Groupon promotes Raman to COO, considers buybacks
BY SANDRA GUY Business Reporter email@example.com November 14, 2012 2:14PM
Kal Raman, named Chief Operating Officer, Groupon. | Photo Courtesy Business Wire
Updated: December 19, 2012 11:59AM
Chicago daily deals site Groupon on Wednesday promoted sales executive Kal Raman to chief operating officer — a move some on Wall Street hope means the company has someone with CEO experience who could take over for founding chief executive Andrew Mason at some point.
Also on Wednesday, the company’s chief financial officer told analysts that the company, sitting on $1.2 billion in cash, could buy back shares.
Groupon’s stock gained 3.8 percent, or 10 cents, to $2.73 a share Wednesday. Shares dropped 30 percent last week, and continued their decline Monday and Tuesday. In all they are down 86.4 percent from the Chicago daily deal site’s initial public offering price of $20 a share on Nov. 4, 2011.
Raman is filling a position left vacant last year when Margo Georgiadis left after five months to return to Google. Georgiadis’ predecessor, Rob Solomon, stayed in the COO job for about one year before he left in March 2011.
Raman, who joined Groupon in April, will report to Mason.
Rumors have abounded that shareholders upset with Mason’s quirky personality and public antics are looking to Raman as the next potential Groupon CEO. Raman is a 20-year technology veteran, having worked as vice president of global fulfillment at eBay and before that as CEO of GlobalScholar, a software provider to elementary schools. He also was CEO at Drugstore.com and held senior positions at Amazon and Wal-Mart before joining Groupon as senior vice president for the Americas. In August, Groupon promoted Raman to senior vice president of global sales and operations.
Sameet Sinha, senior analyst, Internet, for B. Riley & Co. investment bank, said Wednesday that Mason, being “young and inexperienced, needs help” — especially now that Groupon is selling goods ranging from PCs to iPad covers.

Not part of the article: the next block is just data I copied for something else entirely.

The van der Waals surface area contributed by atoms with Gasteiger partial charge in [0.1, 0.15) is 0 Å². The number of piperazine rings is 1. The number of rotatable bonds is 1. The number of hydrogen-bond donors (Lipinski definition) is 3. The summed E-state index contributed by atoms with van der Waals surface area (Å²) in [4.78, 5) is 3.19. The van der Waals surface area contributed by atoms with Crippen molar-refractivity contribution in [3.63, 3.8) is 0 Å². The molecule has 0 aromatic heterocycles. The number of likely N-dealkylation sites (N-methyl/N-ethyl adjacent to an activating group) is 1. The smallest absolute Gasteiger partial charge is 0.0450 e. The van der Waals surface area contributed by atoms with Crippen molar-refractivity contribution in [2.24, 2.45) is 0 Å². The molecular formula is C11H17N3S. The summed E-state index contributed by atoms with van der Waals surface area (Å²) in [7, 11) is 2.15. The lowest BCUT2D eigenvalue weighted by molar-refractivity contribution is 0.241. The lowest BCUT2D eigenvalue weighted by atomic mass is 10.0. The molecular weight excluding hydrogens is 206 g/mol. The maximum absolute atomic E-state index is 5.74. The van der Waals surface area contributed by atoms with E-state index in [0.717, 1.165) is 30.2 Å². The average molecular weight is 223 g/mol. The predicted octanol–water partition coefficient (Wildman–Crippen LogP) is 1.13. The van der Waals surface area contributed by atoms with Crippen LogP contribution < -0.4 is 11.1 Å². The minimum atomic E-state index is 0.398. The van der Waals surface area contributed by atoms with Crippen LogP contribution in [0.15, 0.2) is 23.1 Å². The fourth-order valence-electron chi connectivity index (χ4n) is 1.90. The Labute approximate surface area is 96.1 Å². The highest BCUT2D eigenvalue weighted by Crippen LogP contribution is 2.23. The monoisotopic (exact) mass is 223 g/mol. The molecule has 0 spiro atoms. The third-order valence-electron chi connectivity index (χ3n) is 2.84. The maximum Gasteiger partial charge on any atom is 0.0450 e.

“Kal is an operations guy” who has run companies and dealt with the fulfillment and warehousing issues that goods shipments require, Sinha said, referring to Raman’s executive roles at eBay and Amazon.
“If Andrew [Mason] isn’t able to bring a turnaround, Kal could be that person [to lead Groupon],” Sinha said.
In a statement, Mason said, “In a very short time, Kal has had a significant impact on increasing the number and quality of local businesses using the Groupon platform to the benefit of Groupon customers around the world.
“We are already seeing progress in Europe and Kal will be instrumental in leading our company as we deploy tools and technologies that will help us continue to grow both Groupon and the categories in which we operate,” Mason said.
Analyst Lou Kerner, manager of the Social Internet Fund, who has previously been critical of Mason, said Wednesday, “Mason has shown remarkably poor management, starting with turning down Google’s offer, to their mishandled IPO filings, to poorly integrated acquisitions.
“I have to believe this is his [Mason’s] last chance to bring order to the chaos that is Groupon, and the market is betting he fails,” Kerner said.
Earlier Wednesday, Groupon Chief Financial Officer Jason Child, speaking at a Morgan Stanley conference in Barcelona, Spain, said Groupon has generated positive cash flow in all but one quarter in its four-year history.
“We would look at a share buyback,” he said. “It’s something we’re not opposed to. But having that cash affords us a lot of flexibility. We will continue to review our options.”
Child said the latest quarterly financial report showed “payables,” or working capital benefits, amounted to $9 million of the $26 million in net cash flow.
“We expect it to continue to generate positive cash flow,” he said, noting that “cash isn’t necessary to fund the business.”